KSA ‘has golden opportunity to attract global investments’

Updated 22 January 2014
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KSA ‘has golden opportunity to attract global investments’

Saudi Arabia has the golden opportunity to attract global investments and is moving in the “right way” to become the leading manufacturing country in the region, said Andrew Liveris, president and CEO of Dow Chemical.
The Dow chief’s remarks came at the Seventh Global Competitiveness Forum in Riyadh.
His work paper focused on manufacturing, partnership, sustainable development, innovation, and industrialization
Observing that each job in a manufacturing plant creates three others, he said advanced manufacture always acted as the engine of innovation, facilitating over 90 percent of spending on research.
He said his company had entered into partnership with the Ministry of Commerce and Industry and had jointly worked out a plan for advanced manufacturing in the Kingdom.
Saudi Arabia is one of the leading oil exporting countries but oil alone will not support industrial growth, he said.
The Dow chief also referred to a 40-year-long partnership with Juffali Group.
Saudi Arabia is poised to become the first manufacturing country in the region, notably in creating more jobs and development based on partnership and exploitation of available opportunities, he said.
Mutasim Al-Mashouq, deputy president of Saudi Aramco for business development, traced the history of the company in support of mega projects and entrepreneurship.
Saudi Aramco facilitated entrepreneurs to put forth their industrial plans through Wa’ed project, which targets small and medium enterprises (SMEs) in the Kingdom, he said.
Speaking at the session, Deputy CEO of Saudi Basic Industries Corporation (SABIC) Mutlaq Al-Miraishid said his company had adopted the “Made in Saudi Arabia” concept since its inception.
The petrochemical sector has become robust in the Kingdom, thanks to plans and partnerships concluded between SABIC and other manufacturers, he said.


Saudi Arabia’s pensions rank alongside US And Hong Kong

Updated 22 October 2018
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Saudi Arabia’s pensions rank alongside US And Hong Kong

  • Ageing population will create pressures on system
  • Government introducing reforms in pension sector

LONDON: Saudi Arabia’s pension system has been given a similar rating to those granted to the US and Hong Kong, according to the results of a global pension index.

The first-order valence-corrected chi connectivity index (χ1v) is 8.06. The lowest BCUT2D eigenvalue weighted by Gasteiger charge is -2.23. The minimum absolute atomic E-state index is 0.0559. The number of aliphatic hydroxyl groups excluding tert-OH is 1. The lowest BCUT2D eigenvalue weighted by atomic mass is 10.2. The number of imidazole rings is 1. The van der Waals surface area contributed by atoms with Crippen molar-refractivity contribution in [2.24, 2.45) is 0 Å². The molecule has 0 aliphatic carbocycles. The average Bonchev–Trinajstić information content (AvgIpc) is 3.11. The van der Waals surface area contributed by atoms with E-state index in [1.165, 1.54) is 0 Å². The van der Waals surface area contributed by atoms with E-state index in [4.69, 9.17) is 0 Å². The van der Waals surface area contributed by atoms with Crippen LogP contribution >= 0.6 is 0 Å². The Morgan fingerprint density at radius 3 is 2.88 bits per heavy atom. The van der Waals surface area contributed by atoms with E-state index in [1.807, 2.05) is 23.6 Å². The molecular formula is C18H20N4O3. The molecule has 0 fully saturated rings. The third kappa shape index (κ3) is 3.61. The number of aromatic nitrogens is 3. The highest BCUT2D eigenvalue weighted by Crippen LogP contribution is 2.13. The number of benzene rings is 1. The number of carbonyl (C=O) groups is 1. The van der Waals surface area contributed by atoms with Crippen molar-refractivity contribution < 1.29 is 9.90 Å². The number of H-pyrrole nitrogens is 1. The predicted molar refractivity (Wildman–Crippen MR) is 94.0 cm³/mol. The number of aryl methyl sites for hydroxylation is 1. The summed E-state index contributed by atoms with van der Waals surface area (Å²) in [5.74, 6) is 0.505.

It is the first time the country has been included in the index compiled by the US consultancy firm Mercer.
The inclusion will likely be welcomed by those in the Kingdom pushing through reforms to Saudi Arabia’s pension provisions.
In March, the government launched the PPA (Public Pension Agency) Strategy 2022 which set out government plans to ramp up the Kingdom’s capabilities in risk management, investing and asset distribution. It also aimed to improve both training for its staff and the way services are provided to the country’s pensioners.
The Melbourne Mercer Global Pensions Index ranks 34 countries against a series of criteria, such as the sustainability of pension systems. It has been published every year for the last decade.
Saudi Arabia’s pension scheme ranked highly in the index due to high net household saving rates, significant investments in growth assets and the provision of regular monthly income to pensioners rather than lump-sums, the survey found.
However the country’s ageing population and the impact of lower oil prices on government finances is likely to increase pressure on pensions in the future, the survey said.
The index called for the Kingdom to improve the minimum level of support for the poorest people in Saudi Arabia as well as to increase the proportion of older people remaining in the workforce.
Encouraging people to keep working will counter the impact of the increasing life expectancy on government finances, the consultancy said.

“The changing dynamics of the region, lower oil prices, rapidly growing and ageing population will pose challenges to the country’s fiscal and macroeconomic stability, thereby impacting the pension systems,” said Mazen Abukhater, head of retirement, Mercer, Middle East.
“The government is taking practical measures towards reforming the pension schemes, enhancing investments and diversifying to raise the revenues within an effective and flexible framework of risk management and transparency. This will make future pension systems more sustainable over the longer term,” he said.
Countries that ranked highly this year included those in Scandinavia, with Denmark scoring an overall mark of 80.2 out of 100. At the other end of the scale, Argentina scored just 39.2 out of 100.